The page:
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Abstract/Notes: AMS staff, directors, and members also participated in a "context mapping" exercise that provided an opportunity to observe different perspectives on trends, political and technological factors, economic climates, and member needs and uncertainties. [...]stakeholders completed a comprehensive survey to provide critical information to help drive a new strategic plan. Institutional Advancement: AMS will ensure that it has significant resources, practices, programs, and facilities to deliver services and cultivate relationships, in order to expand and strengthen its position as a voice for Montessori. Here are a few ways you can be involved: * Advocate for high-quality Montessori programming at your school * Support Montessori programs in the public sector and under-resourced communities * Join your state's Montessori organization to support national public policy efforts and strengthen advocacy (info at montessoriadvocacy.org) * Present at local events and settings, including colleges and universities, state NAEYC-affiliated conferences and workshops, and regional Montessori groups * Join us on AMS Connect, our online community message board (connect.amshq.org) * Read AMS's free, open-source Journal of Montessori Research, to stay current on research and educational practices (amshq.org/research) * Volunteer your time and talent to give back to your AMS community I hope you will consider your membership in AMS a privilege and become an active part of our association.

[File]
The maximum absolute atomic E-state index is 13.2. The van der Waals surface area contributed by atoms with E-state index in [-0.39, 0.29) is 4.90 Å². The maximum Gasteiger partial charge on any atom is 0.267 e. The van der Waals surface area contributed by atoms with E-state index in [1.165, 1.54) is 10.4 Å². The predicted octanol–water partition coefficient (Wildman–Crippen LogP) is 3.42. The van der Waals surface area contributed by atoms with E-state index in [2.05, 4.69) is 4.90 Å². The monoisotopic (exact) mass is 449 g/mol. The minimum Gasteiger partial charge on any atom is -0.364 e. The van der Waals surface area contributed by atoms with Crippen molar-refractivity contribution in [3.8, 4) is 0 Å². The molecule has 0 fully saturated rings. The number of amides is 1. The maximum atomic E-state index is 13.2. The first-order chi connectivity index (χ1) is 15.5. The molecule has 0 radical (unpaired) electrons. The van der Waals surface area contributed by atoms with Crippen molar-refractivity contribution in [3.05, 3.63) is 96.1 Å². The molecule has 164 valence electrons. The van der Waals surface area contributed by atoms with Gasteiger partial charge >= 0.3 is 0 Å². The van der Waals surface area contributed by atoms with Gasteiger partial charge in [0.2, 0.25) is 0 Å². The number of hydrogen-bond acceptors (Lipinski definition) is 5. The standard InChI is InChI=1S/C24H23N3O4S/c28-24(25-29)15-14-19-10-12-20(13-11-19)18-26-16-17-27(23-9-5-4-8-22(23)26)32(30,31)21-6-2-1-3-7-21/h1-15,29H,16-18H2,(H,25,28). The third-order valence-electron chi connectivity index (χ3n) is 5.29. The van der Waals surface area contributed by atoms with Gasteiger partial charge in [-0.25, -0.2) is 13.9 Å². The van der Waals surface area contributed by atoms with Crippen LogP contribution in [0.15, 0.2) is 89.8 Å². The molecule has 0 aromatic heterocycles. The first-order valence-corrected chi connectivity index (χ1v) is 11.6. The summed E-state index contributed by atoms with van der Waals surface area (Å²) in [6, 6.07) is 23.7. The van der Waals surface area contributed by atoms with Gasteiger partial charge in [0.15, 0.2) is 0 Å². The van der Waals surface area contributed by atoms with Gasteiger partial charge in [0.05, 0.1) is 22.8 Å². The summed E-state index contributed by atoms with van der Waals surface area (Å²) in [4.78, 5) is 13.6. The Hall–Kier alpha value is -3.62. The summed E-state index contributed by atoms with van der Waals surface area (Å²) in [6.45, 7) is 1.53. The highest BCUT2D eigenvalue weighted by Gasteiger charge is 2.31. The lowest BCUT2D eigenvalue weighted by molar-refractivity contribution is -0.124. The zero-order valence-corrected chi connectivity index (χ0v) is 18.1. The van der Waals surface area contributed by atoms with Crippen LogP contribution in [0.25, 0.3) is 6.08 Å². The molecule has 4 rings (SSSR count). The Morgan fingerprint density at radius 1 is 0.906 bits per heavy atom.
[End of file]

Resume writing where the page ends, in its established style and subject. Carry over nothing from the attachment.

Language: English

ISSN: 1054-0040